Integration of multifunctional goals into land use — the planning perspective

  • Burghard Meyer
  • Marek Degorski


The planning perspective of multifunctionality cannot be seen separately from other perspectives related to land use (as discussed in different chapters in this book). These perspectives (e.g. financial incentives, fiscal stimuli and planning related laws) sometimes have greater impacts on landscape functions than formalized planning systems on different levels. Nevertheless, without planning on different levels, the integration of multifunctional goals into land use cannot be successful.


Planning Perspective Landscape Function Spatial Decision Support System Graphical Information System Smart Growth 
These keywords were added by machine and not by the authors. This process is experimental and the keywords may be updated as the learning algorithm improves.


Unable to display preview. Download preview PDF.

Unable to display preview. Download preview PDF.


  1. Bastian O, Röder M (2002) Landscape functions and natural potentials. In: Bastian O, Steinhardt U (eds.) Development and Perspectives of Landscape Ecology. Kluwer, Dortrecht, Boston, London, pp. 213–230.Google Scholar
  2. Benfield J, Terris J, Vorsanger N (2001) Solving sprawl: models of smart growth in communities across America. Natural Resources Defense Council, Island Press, Washington DC, 212 p.Google Scholar
  3. Domański R (2004) Geografia ekonomiczna, ujecie dynamiczne, (Economic geography, dynamic approach), PWN, WarszawaGoogle Scholar
  4. Degórski M (2004) Spatial variability of multifunctional landscape as the basis for potential differences of regional „smart growth“ of rural areas — the examples from Poland. In: Bański J (ed) Changing functions of rural areas in the Baltic Sea Region, European Rural Development Network, 2, pp. 133–147.Google Scholar
  5. Degórski M (2005) Projektowanie systemów terytorialno-krajobrazowych w świetle koncepcji uporządkowanego rozwoju. (Spatial system landscaping concerning smart growth). Problemy Ekologii Krajobrazu, 14, Słupsk.Google Scholar
  6. De Groot RS (1992) Functions of Nature. Wolters-Noordhoff.Google Scholar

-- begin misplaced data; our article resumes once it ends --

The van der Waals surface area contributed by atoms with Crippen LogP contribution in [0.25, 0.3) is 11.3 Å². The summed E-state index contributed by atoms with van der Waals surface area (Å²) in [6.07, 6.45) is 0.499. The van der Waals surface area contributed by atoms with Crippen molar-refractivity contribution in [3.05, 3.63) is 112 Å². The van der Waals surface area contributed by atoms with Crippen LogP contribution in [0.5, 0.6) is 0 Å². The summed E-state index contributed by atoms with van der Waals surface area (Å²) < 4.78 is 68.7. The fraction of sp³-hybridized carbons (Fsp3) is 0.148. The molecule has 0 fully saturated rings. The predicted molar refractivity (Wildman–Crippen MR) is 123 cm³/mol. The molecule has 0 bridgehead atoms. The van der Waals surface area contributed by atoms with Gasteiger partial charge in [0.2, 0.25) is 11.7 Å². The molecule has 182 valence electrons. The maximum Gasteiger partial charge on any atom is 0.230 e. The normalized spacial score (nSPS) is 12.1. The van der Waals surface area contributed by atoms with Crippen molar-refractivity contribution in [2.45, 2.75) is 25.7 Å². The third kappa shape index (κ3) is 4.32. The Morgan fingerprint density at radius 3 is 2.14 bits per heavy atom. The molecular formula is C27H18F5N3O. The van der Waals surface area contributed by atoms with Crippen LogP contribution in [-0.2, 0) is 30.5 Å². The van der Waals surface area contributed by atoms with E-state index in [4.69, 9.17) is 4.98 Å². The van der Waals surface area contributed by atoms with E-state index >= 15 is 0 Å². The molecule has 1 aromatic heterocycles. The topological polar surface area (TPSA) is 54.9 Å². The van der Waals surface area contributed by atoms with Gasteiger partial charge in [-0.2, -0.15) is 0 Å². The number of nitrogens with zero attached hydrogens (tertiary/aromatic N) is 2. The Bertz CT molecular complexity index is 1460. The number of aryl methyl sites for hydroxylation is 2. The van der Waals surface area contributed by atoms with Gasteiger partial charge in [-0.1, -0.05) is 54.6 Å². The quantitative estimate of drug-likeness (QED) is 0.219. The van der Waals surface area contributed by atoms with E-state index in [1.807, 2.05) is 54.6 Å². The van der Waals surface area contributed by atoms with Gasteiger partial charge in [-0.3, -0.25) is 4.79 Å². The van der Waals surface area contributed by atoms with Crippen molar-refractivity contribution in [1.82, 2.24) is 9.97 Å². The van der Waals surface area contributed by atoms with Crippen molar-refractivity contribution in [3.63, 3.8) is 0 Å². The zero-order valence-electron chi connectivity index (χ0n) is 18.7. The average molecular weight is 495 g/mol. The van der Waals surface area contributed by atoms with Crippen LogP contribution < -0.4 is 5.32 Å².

7. European Environmental Bureau (2000a) European Landscape Convention. Brussels.Google Scholar
  8. European Spatial Development Perspective (2000b) Towards balanced and sustainable development of the territory of the EU, Potsdam.Google Scholar
  9. European Environmental Bureau (2001) EU Strategy for Sustainable Development. Brussels.Google Scholar
  10. Grabaum R, Meyer BC (1998) Multicriteria optimization of landscapes using GIS-based functional assessments. Landscape and Urban Planning 43: 21–34.CrossRefGoogle Scholar
  11. Haber W (1998) Zum Konzept der differenzierten Landnutzung — Grundlage für Naturschutz und nachhaltige Naturnutzung. In: BMU (ed) Ziele des Naturschutzes und einer nachhaltigen Naturnutzung in Deutschland, Bonn, S. 57–64.Google Scholar
  12. Jessel B. Tobias K. (2002) Ökologisch orientierte Planung. Ein Einführung in Theorien, Daten und Methoden. Ulmer, Stuttgart, 470 S.Google Scholar
  13. Klauer B, Meyer BC, Horsch H, Messner F, Grabaum R (2001) Decision support for land use changes — A combination of methods for policy advising and planning. In: Krönert R, Steinhardt U, Volk M (eds) Landscape balance and landscape assessment. Springer, Berlin, Heidelberg, pp. 281–298.Google Scholar
  14. Meyer BC (2002) Landscape assessment and multicriteria optimization. In: Bastian O, Steinhardt U. (eds) Development and Perspectives of Landscape Ecology, Dortrecht, Boston, London, pp. 237–244.Google Scholar
  15. Meyer BC, Grabaum R (2003) Multikriterielle Landschaftsoptimierung — reif für die Praxis? In: Bastian O, Grunewald K, Schanze J, Syrbe R.-U, Walz U. (eds) Bewertung und Entwicklung der Landschaft — Ergebnisse der Jahrestagung IALE-Deutschland 2002 in Dresden. IÖR-Schriften 40, pp. 105–118.Google Scholar
  16. Nijkamp P (1987) Economic modelling, shortcomings and perspectives. In: Braat L, Lierop W (eds) Economic-ecological modelling, North-Holland, Amsterdam.Google Scholar
  17. Pan-European Biological and Landscape Diversity Strategy (1995) European Environmental Bureau, Brussels.Google Scholar
  18. Platt R (2004) Land use and society: geography, law, and public policy. Island Press, Washington DC, 488 pp.Google Scholar
  19. Smart Growth Network (2002) Getting to smart growth. International City Country IGMA, Management Association, Washington DC, 104 pp.Google Scholar
  20. Smart Growth Network (2004) Getting to smart growth II. International City Country IGMA, Management Association, Washington DC, 114 pp.Google Scholar
  21. Wolf T (2004) Kriterien und Indikatoren einer Landschaftsbewertung für die Erstellung von Szenarien der Wohnsuburbanisierung. Leipzig, unveröff. Dipl-Arbeit. 128 S.Google Scholar

Copyright information

© Springer-Verlag Berlin Heidelberg 2007

Authors and Affiliations

  • Burghard Meyer
    • 1
  • Marek Degorski
    • 2
  1. 1.Faculty of Spatial Planning, Landscape Ecology and Landscape PlanningUniversity of DortmundDortmund, Campus Süd
  2. 2.Institute of Geography and Spatial OrganizationPolish Academy of SciencesWarsawPoland

Personalised recommendations